Recycled DIY Dog Bed

| 4/27/2011 5:00:34 PM

Jaci KennisonJaclyn Kennison is a freelance writer living and playing in the Black Hills of South Dakota. She owns and manages an art gallery and event venue between fits of shopping and redecorating. 

My sister and her partner run a zoo. Not literally, but with two large dogs, four cats, a turtle, a frog and a fish, it sure seems like it. The challenge of housing this many creatures in a two-bedroom home are great, but they love their animals, and so do I.

One of the greatest struggles is the ever-raging war on hair. The four-leggers, as they call them, shed perpetually, and despite constant sweeping and vacuuming, their clothing and furniture is often covered with a fur of its own.

In an effort to combat this situation, they have trained the animals to stay off of the furniture, but with wood floors, they find the animals gravitate toward rugs and carpeted areas, which simply increases the concentration of hair on those surfaces. Dog beds were employed to give the “kids” a place to lie down. These, however, must also be cleaned regularly and the pillows inside the zippered versions offered by pet stores were difficult to clean. Necessity is the seed of innovation and for them it led to sustainable dog beds.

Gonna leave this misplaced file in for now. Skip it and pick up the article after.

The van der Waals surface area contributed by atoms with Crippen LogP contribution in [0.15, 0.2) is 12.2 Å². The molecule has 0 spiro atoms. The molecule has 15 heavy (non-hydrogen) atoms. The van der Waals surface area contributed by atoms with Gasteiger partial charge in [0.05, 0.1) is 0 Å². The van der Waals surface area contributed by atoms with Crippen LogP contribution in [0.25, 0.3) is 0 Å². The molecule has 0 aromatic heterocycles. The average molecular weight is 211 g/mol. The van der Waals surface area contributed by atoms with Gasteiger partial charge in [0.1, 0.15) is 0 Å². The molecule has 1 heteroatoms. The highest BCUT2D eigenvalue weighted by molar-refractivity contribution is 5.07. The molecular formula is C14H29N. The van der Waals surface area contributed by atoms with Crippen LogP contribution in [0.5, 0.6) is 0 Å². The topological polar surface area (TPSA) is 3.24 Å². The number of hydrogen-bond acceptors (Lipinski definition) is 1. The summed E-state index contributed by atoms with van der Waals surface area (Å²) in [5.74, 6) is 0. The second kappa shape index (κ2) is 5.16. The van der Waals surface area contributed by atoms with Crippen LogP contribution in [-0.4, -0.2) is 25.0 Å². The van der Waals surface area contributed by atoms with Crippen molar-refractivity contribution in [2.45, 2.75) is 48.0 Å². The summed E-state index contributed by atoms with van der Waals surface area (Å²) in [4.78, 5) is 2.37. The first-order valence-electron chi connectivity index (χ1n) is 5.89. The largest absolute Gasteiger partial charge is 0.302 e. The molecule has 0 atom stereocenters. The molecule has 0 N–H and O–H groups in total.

This DIY project is a fairly simple one, though it must be repeated as the bed stuffing will have to be changed occasionally. My sister and her partner took a page from their youth spent cleaning out hampster cages and began a newspaper recycling program of their own.

A stack of thick newspapers got them started. Depending on the size of the bed you are working on, an old, small pillowcase could easily be hemmed to create the pillow. For larger beds, consider cutting up old sheets, or stitching old T-shirts together. Once you have your “pillow case,” cut a few of the newspapers into long strips. Leave a few of them whole and crunch them up to add cushion. Stuff the crunched pieces in intermingling the long strips as well. The idea here is to create plenty of air space to keep the cushioning warm.